Monday, May 21, 2007

Consumer Protection - Financial Products

21 May 2007

Today Paper

Paul Chan Poh Hoi wrote in Today paper, "I see a paradox in the spirit of the Consumer Protection and Fair Trading Act".

Under this Act, several professional bodies, such as the medical association, are asked to dump their fee guidelines and let the fees be decided by market forces.

Mr Chan thinks that fee guidelines "may not necessarily be a bad thing". Without fee guidelines, consumers may be overcharged for the services, especially if the fees are not transparent. "Unwary consumers may be put at a disadvantageous position."

I agree with the views expressed by Paul Chan.

I can quote a similar situation with financial products. Under the "let the buyer's beware", a financial institution is allowed to sell almost any product, so long as they provide certain information about their product.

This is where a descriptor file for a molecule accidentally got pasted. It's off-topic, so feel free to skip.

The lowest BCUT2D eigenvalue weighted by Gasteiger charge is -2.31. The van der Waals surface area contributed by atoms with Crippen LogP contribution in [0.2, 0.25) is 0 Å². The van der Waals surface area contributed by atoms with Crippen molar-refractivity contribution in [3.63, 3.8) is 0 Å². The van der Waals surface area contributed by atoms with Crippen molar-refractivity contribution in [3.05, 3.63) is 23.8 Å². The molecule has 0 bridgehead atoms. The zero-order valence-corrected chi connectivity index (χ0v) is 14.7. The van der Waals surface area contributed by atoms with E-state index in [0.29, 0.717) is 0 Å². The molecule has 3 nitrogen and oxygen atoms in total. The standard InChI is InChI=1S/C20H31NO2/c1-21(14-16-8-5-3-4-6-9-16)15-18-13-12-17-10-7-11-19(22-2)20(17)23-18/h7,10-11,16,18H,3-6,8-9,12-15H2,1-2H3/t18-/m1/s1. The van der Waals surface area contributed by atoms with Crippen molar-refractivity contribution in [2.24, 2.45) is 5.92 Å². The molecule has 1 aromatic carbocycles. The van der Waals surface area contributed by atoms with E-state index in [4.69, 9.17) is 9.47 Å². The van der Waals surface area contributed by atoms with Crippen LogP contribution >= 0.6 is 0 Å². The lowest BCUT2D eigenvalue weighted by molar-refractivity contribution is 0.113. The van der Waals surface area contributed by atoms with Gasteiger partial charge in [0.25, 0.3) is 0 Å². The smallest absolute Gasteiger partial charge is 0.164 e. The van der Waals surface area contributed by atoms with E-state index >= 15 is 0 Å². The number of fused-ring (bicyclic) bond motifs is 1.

In many cases, the disclosed information is inadequate for consumers to make a right choice.

Some of these products require the investor to bet on how many investment counters or indices will reach certain levels over a number of years, for which they may make a loss or have a large proportion of the gain taken away. Even an actuary (like me) cannot assess the probability and the fairness of the transaction.

There are also unspecified charges that are taken away from the investment fund to pay the various parties that design, market and manage the product. The structuring do not create any value to the investors collectively. The charges eat into the total return from the investments.

I hope that the regulators can take a more effective approach towards consumer protection.

Tan Kin Lian

Read more about the structured products.

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